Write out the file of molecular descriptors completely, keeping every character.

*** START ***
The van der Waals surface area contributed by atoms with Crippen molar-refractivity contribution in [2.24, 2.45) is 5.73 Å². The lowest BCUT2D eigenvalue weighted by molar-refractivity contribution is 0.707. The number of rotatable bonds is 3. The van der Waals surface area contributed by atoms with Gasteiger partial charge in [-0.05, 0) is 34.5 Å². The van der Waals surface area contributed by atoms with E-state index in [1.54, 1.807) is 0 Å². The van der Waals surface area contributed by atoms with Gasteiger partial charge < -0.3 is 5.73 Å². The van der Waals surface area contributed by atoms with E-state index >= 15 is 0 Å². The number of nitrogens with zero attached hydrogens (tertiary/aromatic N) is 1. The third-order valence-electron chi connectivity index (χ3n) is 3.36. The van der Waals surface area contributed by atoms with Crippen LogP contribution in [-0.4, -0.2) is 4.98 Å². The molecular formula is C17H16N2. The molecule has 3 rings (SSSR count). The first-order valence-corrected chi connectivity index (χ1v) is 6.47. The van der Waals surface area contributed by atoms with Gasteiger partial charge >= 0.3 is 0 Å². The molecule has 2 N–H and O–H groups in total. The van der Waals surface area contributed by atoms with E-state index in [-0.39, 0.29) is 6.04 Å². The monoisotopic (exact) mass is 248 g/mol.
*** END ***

The van der Waals surface area contributed by atoms with Crippen molar-refractivity contribution in [2.24, 2.45) is 5.73 Å². The lowest BCUT2D eigenvalue weighted by molar-refractivity contribution is 0.707. The number of rotatable bonds is 3. The van der Waals surface area contributed by atoms with Gasteiger partial charge in [-0.05, 0) is 34.5 Å². The van der Waals surface area contributed by atoms with E-state index in [1.54, 1.807) is 0 Å². The van der Waals surface area contributed by atoms with Gasteiger partial charge < -0.3 is 5.73 Å². The van der Waals surface area contributed by atoms with E-state index >= 15 is 0 Å². The number of nitrogens with zero attached hydrogens (tertiary/aromatic N) is 1. The third-order valence-electron chi connectivity index (χ3n) is 3.36. The van der Waals surface area contributed by atoms with Crippen LogP contribution in [-0.4, -0.2) is 4.98 Å². The molecular formula is C17H16N2. The molecule has 3 rings (SSSR count). The first-order valence-corrected chi connectivity index (χ1v) is 6.47. The van der Waals surface area contributed by atoms with Gasteiger partial charge >= 0.3 is 0 Å². The molecule has 2 N–H and O–H groups in total. The van der Waals surface area contributed by atoms with E-state index in [-0.39, 0.29) is 6.04 Å². The monoisotopic (exact) mass is 248 g/mol.